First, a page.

And so begins the post-Olympic event you’ve been waiting for, when the nation sends out its best, it’s finest, its most eloquent pundits to gripe about our medal count — and demand more money to wring a few more laurels from the next Games.
“You don’t get to the podium for peanuts,” reads one Globe and Mail headline. (Regrettably, it’s disqualified from competition for jumping the gun; the Globe published it two weeks ago.)
Our Olympic officials have a natural lead, with Mark Lowry warning that “the world is leaving us behind.” And this year, competition is international: Jacques Rogge, head of the IOC, has jumped in with his own entry, a promise to push Ottawa to spend more on sports when he visits Canada.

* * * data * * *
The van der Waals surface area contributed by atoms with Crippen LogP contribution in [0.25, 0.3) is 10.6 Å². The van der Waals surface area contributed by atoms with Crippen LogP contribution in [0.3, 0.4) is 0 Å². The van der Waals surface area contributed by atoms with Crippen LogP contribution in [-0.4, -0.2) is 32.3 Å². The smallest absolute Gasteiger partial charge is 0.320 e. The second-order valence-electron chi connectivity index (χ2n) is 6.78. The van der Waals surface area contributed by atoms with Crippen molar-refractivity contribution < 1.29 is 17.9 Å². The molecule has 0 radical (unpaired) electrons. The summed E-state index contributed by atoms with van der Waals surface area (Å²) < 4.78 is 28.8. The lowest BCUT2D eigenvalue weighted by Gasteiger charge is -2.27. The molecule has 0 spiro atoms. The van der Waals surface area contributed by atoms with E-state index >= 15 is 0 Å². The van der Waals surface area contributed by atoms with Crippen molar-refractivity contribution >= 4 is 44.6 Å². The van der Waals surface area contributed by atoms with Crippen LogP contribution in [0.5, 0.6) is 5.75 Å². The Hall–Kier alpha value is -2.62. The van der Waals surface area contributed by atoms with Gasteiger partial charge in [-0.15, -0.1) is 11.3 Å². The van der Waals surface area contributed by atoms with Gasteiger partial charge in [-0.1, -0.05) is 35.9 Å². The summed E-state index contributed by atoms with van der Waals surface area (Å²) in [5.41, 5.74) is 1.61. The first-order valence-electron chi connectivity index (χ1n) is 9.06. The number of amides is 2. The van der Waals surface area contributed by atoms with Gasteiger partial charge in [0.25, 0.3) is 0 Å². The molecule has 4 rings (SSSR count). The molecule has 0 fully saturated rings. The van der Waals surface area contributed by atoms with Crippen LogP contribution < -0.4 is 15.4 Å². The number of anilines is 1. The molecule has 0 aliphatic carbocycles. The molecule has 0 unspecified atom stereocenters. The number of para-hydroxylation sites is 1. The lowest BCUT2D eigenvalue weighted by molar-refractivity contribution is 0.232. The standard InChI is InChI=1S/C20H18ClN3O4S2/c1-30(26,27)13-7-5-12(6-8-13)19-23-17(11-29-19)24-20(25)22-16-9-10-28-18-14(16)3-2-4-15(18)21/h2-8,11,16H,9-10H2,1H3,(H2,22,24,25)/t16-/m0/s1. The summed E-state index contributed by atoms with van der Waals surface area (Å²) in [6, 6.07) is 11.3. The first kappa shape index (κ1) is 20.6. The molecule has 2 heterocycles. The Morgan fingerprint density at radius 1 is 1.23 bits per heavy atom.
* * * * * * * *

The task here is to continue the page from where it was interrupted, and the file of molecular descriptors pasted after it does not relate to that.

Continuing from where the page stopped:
There’s no question they’re right. Those extra tenths of a second, those few more millimetres, that additional point from the Brazilian judge all carry a high marginal cost.
But you can’t help but wonder if maybe we could invest in some better finishes for everyone. It might be that a lower medal count might allow us to have a lot more community swimming pools, skating rinks and bike tracks.
Of course, I wouldn’t mind a few more first-place finishes for Canada… but maybe in different events.
On my way into work this morning, I rode on a bus that proudly sported a decal proclaiming BC Transit’s victory as the best transit system in the world… in 1996.
It’s been almost as long since Canada last scored top marks in the United Nations Index of Human Development. C’mon, Canada — Norway, Iceland, Sweden, Australia, the Netherlands, Belgium and the United freakin’ States are kicking our asses!
That podium costs money to get to, as well. And maybe it’s the one we want to mount first.